The community-wide 2019 Yom HaShoah commemoration on Sunday, May 5 at the Tucson Jewish Community Center focused on highlighting Jewish life and culture before the Holocaust. Rather than rehearse the political miscalculations and complicity of European nations or the mechanics of Nazi genocidal violence, says Bryan Davis, executive director of the Jewish History Museum/Holocaust History Center, the commemoration focused on the diverse and vibrant Jewish culture that was destroyed. In an anteroom to the ballroom, a slideshow of photographs collected from local families presented a range of Jewish life, while a musician played Yiddish-inflected motifs on a violin. Video testimonies from numerous local Holocaust survivors and their children were interspersed throughout the program. The testimonies represented the life, color, differences, and flavor of Jewish life in the early 20th century. A pianist played melodies from the pre-war Jewish songbook.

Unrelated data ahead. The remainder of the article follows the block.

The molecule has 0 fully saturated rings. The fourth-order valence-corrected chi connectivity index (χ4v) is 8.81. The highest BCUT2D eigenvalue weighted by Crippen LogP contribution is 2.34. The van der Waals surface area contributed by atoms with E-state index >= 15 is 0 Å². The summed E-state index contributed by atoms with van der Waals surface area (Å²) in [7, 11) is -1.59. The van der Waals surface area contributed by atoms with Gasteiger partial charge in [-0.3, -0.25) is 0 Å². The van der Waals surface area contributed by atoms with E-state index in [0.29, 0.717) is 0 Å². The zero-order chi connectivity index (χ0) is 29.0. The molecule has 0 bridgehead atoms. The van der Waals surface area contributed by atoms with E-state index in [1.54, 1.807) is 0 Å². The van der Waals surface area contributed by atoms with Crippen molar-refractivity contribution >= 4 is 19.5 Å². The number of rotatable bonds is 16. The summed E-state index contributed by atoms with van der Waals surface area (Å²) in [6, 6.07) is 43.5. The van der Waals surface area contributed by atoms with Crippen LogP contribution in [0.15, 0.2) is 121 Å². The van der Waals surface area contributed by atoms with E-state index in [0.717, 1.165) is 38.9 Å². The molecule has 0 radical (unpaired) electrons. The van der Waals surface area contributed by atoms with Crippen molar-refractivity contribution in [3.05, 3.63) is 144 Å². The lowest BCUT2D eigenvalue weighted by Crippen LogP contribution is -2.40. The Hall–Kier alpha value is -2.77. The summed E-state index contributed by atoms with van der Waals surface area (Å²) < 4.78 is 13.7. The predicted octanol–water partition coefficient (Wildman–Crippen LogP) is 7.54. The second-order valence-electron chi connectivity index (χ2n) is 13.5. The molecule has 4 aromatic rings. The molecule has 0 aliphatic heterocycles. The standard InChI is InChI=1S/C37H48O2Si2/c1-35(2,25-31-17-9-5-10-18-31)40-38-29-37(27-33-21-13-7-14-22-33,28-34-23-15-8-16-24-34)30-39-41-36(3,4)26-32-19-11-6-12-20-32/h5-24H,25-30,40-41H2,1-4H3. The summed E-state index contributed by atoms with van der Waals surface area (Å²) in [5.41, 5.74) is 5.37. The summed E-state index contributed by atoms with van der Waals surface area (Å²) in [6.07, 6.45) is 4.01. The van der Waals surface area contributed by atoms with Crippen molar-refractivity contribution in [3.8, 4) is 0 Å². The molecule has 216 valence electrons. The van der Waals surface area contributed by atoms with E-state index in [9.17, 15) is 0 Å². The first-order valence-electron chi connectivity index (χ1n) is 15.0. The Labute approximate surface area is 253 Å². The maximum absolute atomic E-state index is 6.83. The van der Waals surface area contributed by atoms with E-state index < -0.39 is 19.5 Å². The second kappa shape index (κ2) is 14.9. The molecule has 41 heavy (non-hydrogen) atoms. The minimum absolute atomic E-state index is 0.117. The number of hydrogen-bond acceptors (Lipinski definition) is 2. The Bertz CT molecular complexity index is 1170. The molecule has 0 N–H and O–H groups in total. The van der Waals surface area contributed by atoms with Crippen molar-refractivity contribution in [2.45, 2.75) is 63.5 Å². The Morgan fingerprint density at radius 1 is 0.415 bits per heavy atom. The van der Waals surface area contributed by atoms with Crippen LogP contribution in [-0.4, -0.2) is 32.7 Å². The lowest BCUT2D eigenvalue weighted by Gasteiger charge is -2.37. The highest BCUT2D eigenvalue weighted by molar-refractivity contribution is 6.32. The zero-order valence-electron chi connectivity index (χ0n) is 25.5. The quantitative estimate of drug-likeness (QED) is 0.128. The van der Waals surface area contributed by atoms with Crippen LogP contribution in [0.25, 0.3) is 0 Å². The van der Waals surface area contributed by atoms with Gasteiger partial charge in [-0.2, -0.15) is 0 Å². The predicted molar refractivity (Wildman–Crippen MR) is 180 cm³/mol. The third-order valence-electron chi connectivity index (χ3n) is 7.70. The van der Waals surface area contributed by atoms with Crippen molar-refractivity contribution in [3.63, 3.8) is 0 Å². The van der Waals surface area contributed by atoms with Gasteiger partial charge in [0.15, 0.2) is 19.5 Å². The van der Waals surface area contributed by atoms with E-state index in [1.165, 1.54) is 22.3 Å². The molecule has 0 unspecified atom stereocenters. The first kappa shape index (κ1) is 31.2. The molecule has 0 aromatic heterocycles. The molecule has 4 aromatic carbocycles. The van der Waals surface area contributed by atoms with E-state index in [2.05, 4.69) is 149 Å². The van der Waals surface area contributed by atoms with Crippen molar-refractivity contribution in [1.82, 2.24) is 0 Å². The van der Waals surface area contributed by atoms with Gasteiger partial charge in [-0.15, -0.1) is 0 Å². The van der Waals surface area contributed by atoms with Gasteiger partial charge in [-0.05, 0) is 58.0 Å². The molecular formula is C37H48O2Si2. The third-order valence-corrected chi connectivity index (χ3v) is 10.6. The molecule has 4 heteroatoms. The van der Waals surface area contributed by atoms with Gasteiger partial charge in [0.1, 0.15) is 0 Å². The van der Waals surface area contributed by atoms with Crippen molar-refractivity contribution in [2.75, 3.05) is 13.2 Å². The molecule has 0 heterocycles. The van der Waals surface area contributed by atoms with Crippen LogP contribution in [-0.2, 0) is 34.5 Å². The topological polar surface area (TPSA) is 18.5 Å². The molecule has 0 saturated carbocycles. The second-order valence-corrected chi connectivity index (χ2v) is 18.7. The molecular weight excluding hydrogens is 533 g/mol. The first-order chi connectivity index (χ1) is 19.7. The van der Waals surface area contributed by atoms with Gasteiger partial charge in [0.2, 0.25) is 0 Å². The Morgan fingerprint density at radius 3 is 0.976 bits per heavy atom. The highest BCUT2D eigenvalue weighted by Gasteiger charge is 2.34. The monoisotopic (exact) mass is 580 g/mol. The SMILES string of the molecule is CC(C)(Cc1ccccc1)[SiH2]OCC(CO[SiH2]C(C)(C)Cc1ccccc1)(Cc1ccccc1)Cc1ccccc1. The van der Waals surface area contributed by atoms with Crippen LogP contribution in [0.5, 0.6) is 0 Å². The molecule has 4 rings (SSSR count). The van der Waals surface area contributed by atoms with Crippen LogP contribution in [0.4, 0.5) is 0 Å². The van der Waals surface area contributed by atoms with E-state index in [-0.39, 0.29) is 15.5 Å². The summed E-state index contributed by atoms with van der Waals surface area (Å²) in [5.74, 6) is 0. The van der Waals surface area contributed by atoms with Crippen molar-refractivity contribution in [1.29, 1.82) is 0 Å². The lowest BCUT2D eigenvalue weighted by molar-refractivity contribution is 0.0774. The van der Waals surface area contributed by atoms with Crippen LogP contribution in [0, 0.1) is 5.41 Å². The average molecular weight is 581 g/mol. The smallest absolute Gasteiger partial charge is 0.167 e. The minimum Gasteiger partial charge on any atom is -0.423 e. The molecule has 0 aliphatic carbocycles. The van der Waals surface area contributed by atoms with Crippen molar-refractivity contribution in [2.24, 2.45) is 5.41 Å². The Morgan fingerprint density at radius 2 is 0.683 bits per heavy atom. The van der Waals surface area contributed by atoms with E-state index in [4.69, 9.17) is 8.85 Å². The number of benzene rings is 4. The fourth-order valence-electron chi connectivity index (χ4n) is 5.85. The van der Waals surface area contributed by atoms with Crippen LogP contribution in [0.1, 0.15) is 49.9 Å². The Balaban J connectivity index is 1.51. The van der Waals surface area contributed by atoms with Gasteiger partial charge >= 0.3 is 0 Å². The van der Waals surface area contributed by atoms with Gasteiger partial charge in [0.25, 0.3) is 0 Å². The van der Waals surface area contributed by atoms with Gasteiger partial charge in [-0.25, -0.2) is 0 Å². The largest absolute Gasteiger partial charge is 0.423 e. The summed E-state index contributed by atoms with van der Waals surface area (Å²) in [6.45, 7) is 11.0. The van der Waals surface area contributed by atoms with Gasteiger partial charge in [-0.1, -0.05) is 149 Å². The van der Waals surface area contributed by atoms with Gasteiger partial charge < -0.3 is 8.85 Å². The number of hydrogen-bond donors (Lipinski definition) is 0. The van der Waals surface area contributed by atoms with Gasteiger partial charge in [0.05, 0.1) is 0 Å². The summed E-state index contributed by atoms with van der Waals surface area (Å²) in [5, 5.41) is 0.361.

A candle-lighting ceremony was at the heart of the commemoration. A six-armed candelabra representing the six million murdered Jews was lit by local Holocaust survivors. Additional candles were lit to acknowledge the unknown victims of Nazism and to honor the Righteous Among the Nations.